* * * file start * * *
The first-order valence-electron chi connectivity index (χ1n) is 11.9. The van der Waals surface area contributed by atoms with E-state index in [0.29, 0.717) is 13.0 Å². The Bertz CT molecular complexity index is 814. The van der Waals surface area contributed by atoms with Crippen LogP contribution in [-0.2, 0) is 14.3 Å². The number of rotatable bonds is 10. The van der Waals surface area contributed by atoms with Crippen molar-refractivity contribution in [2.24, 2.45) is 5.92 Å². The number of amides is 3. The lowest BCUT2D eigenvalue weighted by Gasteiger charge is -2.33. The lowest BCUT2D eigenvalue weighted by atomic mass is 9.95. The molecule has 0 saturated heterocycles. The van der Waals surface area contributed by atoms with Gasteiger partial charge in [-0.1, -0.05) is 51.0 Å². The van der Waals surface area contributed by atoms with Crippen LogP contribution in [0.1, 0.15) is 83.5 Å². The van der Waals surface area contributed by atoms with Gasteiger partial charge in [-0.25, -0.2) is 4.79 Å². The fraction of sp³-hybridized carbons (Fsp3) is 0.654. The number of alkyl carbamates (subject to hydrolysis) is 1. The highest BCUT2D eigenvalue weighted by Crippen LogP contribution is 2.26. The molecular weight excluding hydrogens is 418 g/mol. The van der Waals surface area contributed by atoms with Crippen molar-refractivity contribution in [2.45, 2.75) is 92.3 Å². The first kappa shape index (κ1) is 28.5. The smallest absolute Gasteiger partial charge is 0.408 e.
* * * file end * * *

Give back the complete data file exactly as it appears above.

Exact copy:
The first-order valence-electron chi connectivity index (χ1n) is 11.9. The van der Waals surface area contributed by atoms with E-state index in [0.29, 0.717) is 13.0 Å². The Bertz CT molecular complexity index is 814. The van der Waals surface area contributed by atoms with Crippen LogP contribution in [-0.2, 0) is 14.3 Å². The number of rotatable bonds is 10. The van der Waals surface area contributed by atoms with Crippen molar-refractivity contribution in [2.24, 2.45) is 5.92 Å². The number of amides is 3. The lowest BCUT2D eigenvalue weighted by Gasteiger charge is -2.33. The lowest BCUT2D eigenvalue weighted by atomic mass is 9.95. The molecule has 0 saturated heterocycles. The van der Waals surface area contributed by atoms with Gasteiger partial charge in [-0.1, -0.05) is 51.0 Å². The van der Waals surface area contributed by atoms with Crippen LogP contribution in [0.1, 0.15) is 83.5 Å². The van der Waals surface area contributed by atoms with Gasteiger partial charge in [-0.25, -0.2) is 4.79 Å². The fraction of sp³-hybridized carbons (Fsp3) is 0.654. The number of alkyl carbamates (subject to hydrolysis) is 1. The highest BCUT2D eigenvalue weighted by Crippen LogP contribution is 2.26. The molecular weight excluding hydrogens is 418 g/mol. The van der Waals surface area contributed by atoms with Crippen molar-refractivity contribution in [2.45, 2.75) is 92.3 Å². The first kappa shape index (κ1) is 28.5. The smallest absolute Gasteiger partial charge is 0.408 e.